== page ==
asetek Vapochill XE Vapor Phase Cooling System

asetek Vapochill XE Vapor Phase Cooling System - Page 2

asetek Vapochill Extreme Edition
How can cooling be such a hot topic?

Written by: Robert Maloney
September 29, 2003

Setup of the Vapochill XE
Anybody up for a cold one?

We knew it was going to be anything but a normal day in the HotHardware labs when the large cardboard box came in from Denmark.  A two-person team of the BigWop and myself carried it out to my car, where I promptly drove it home and placed it in a corner of my lab.  Intrigue set in - being my first time with a Vapochill CPU Cooling Kit, I was eager to find out what was in the box.  We hastily pulled out two baggies that were packed with all sorts of cables and manuals and placed these aside.  It was the big, black case we were after, and we removed it from the box and took a long gander.  Huge is one adjective we could use, but it doesn't convey enough of the actual feeling when faced with the Vapochill for the first time.  Awe seems to fit the bill much better.  The other cases in the room seemingly shrunk away from the Vapochill in fear, like Imperial Stormtroopers trying to avoid Darth Vader's gaze.  Indeed, even we succumbed to the Vapochill's power, and faced with the daunting task of putting everything together, we paused for a moment and placed the Vapochill unit back into the box for the time being.


Peeking back into the box sometime later, we figured I would try and get a handle on what this was all about.  "RTFM" is a common acronym used in the technology fields, so it was the manual that we plucked from the bundle and sat down for some heady reading.  After a brief introduction to vapor phase cooling, we hit upon the system checklist and matched it with what we found in the ziploc bags.  In the bag that the manual was taken from, there was a an all-important power cable connector, ChillControl software on a 3.5" floppy used with the supplied serial/RJ-45 cable, an I/O shield as well as various clips and screws for mounting the motherboard and drives.  The other bag contained the assorted pieces used for the CPU-kit assembly.  Paralleling the section found in the manual was another guide on how to install the CPU-Kit for Socket 478 Pentium 4 motherboards.  The large foam pieces are used in, around, and under the CPU socket, and with the tube of Heat Conduction Compound (HCC) are used to prevent condensation.  Two self-adhesive pin heaters, one for each side of the board, are also included as well as two steel bars with locking rings to modify the socket for assembly.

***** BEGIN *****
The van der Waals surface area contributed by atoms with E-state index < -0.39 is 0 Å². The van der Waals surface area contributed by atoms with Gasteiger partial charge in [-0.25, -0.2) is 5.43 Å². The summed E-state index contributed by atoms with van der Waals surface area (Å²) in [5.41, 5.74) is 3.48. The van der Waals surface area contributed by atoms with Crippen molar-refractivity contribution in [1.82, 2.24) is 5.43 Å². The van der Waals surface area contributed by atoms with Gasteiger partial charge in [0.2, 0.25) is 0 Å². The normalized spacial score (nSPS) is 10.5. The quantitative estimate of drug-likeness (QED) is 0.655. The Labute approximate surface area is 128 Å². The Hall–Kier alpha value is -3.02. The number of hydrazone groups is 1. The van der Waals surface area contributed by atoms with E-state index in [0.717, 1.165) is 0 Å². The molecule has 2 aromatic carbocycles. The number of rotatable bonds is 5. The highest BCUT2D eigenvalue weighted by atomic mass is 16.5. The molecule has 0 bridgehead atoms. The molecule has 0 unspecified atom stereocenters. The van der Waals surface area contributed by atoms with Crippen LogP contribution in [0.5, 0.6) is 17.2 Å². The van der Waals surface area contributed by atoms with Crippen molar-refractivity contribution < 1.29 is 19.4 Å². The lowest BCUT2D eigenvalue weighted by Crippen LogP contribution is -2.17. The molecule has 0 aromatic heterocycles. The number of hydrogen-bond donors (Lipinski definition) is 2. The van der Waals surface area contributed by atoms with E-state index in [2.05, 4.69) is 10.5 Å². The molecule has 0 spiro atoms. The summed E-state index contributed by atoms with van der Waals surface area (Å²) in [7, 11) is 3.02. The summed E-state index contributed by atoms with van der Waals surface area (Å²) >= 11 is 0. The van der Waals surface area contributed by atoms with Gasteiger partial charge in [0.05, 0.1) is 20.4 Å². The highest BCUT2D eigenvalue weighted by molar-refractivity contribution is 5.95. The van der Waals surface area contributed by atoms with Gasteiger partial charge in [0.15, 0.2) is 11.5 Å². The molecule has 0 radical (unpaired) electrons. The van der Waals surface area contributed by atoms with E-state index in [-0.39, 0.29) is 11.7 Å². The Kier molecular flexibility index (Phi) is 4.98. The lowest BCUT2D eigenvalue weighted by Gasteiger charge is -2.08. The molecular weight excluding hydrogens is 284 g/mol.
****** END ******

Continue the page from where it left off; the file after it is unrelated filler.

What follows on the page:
After getting to the back cover of the manual, we figured that we had a fair idea of what I needed to do to get started, but being the curious sort we disassembled the case to get a better view of the refrigeration unit.  The main panels are attached using thumbscrews, making removal a quick and easy process.  There is ample room in the lower section of the case for any assortment of drives and other hardware, and plenty of spots for mounting additional case fans for cooling other components.  While the CPU will be handled by the CPU kit, heat is still being generated by the hard drive, video card, etc. and it couldn't hurt to add a large case fan or two.  The motherboard tray can be removed for mounting the board using the supplied plastic attachment clips.  The upper section of the case is kept separate from the main assembly, and it was here that the Cooling Kit is found.  It looks like a bunch of coils and hoses at first, but one can quickly pick out the major pieces: the compressor, condenser, and evaporator hose.  This hose snakes down through an opening into the lower section becoming the actual preassembled CPU-kit, with the foam-encased copper end which will be placed over the CPU.